Cardiff Airport to Be Acquired By Welsh Goverment

TGI Ltd, the owner of Cardiff Airport, has announced that it is selling the facility to the Welsh government.

The Welsh government has already entered into an agreement to buy the airport from TGI. Confirming the announcement, the airport website has reported, ‘Over the last few months, Cardiff Airport has engaged in positive and constructive discussions with the Welsh Government on how best to position Airport for challenges ahead. In the course of those discussions it emerged that a sale of the airport was one possible option.

To explore that option further, a process has been put in place which will allow the Welsh Government to undertake comprehensive due diligence. Depending upon the outcome of that due diligence and other related activities it is our understanding that the Welsh Government may decide to proceed towards a purchase.’

The Welsh First Minister, Carwyn Jones, has also announced the agreement, saying, ‘Over the past 12 months, I have repeatedly emphasised the importance to Wales of a dynamic international gateway airport in Cardiff.

During the course of the year we have developed a very constructive and positive relationship with TBI. Together we have been discussing how best to develop the airport to position it for the challenges ahead.

I can today announce that the Welsh Government has agreed with TBI to progress towards the purchase of Cardiff Airport. Such an arrangement would enable us to develop a more coherent approach to our national infrastructure planning, and integrate the airport into our wider economic development strategy.’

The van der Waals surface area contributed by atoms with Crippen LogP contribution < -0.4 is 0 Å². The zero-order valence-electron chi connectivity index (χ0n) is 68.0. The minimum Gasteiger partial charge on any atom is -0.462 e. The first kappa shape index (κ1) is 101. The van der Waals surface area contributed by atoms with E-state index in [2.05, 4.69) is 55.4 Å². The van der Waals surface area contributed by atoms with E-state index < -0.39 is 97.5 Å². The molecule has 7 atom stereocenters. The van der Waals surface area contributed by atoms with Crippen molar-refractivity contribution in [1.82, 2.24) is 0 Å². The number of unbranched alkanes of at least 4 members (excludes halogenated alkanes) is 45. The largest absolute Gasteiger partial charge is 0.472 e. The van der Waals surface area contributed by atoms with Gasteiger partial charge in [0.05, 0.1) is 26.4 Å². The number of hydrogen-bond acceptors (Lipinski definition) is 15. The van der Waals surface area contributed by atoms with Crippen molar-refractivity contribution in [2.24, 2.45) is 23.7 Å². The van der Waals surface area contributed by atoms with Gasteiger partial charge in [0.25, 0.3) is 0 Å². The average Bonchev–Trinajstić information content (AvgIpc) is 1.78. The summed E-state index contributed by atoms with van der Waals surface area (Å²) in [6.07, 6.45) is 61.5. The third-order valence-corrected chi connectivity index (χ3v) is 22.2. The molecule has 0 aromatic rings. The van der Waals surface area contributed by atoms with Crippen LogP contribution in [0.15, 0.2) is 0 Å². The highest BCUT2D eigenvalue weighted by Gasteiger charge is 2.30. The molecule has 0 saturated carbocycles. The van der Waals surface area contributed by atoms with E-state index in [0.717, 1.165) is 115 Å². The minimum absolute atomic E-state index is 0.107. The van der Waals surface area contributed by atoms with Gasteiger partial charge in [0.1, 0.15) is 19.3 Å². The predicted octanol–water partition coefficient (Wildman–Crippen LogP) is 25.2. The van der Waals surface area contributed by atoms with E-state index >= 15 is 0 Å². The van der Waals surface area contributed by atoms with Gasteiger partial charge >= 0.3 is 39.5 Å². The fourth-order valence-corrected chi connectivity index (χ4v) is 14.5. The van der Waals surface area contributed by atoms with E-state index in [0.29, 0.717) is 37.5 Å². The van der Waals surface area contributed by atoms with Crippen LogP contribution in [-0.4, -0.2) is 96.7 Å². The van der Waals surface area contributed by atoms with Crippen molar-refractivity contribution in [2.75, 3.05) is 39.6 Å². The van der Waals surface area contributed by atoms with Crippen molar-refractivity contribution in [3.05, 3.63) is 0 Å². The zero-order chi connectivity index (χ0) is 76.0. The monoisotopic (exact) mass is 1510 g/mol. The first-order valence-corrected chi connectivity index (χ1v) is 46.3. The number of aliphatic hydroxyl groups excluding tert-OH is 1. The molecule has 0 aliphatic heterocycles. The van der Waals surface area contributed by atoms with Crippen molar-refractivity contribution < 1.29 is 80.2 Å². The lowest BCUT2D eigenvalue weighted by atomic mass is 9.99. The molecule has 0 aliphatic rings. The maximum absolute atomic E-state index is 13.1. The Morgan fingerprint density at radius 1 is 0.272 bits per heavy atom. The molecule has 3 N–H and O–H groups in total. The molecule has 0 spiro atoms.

The airport currently serves around 1.6 million passengers a year.

The Wales business minister, Edwina Hart, said, ‘The message from business leaders and tourism operators across Wales are clear; strong, international transport links are vital to our prosperity, and key to future economic growth.

Subject to satisfactory due diligence, our investment in Cardiff Airport has the potential to create many exciting possibilities for the Welsh economy – boosting opportunities for international trade, and helping to increase visitor numbers to Wales.’

 

Etihad Acquires Stake in Aer Lingus

Ireland’s Aer Lingus will be selling part of its equity holdings to Etihad Airways, a UAE-based national airline.

Etihad has acquired a 2.99 percent holding in the Irish airline recently for an undisclosed amount, and intends to work closely with the Irish airline to enter into probable code share agreements, and joint procurements.

Etihad Airways is currently offering around 10 flights a week from Abu Dhabi, in the UAE, to Dublin, in Ireland and has ferried around 750,000 passengers between the two destinations since commencement of the route in July 2007.

Etihad has a premium lounge at Dublin Airport, maintains an engineering maintenance facility in Ireland, and has recently entered into an agreement to renew its sponsorship of the Gaelic Athletic Association, an Ireland-based sports and cultural association.

Aer Lingus said in a statement that Etihad does not intend to acquire more of a stake in the airline company, and will be focusing on reciprocal code-share opportunities, stating, ‘Future discussions may explore additional commercial and cost opportunities to develop a closer working relationship in areas such as joint procurement.’

Etihad, in the statement, said, ‘the purchase reflected its desire to forge a commercial partnership with the Irish national carrier’ and it believes, ‘a possible partnership could produce significant commercial benefits for both airlines.’

Ryanair, an Ireland-based low cost airline, is also an investor in Aer Lingus and owns a 30 percent stake in the airline.

Ryanair chief executive officer, Michael O’Leary, said, ‘The future of Aer Lingus can only be decided when or if the Irish government sells its 25 percent stake. If this is sold to Etihad or to a financial investor, then it is inevitable that Aer Lingus will be broken up and some or all of its Heathrow slots lost to Ireland.’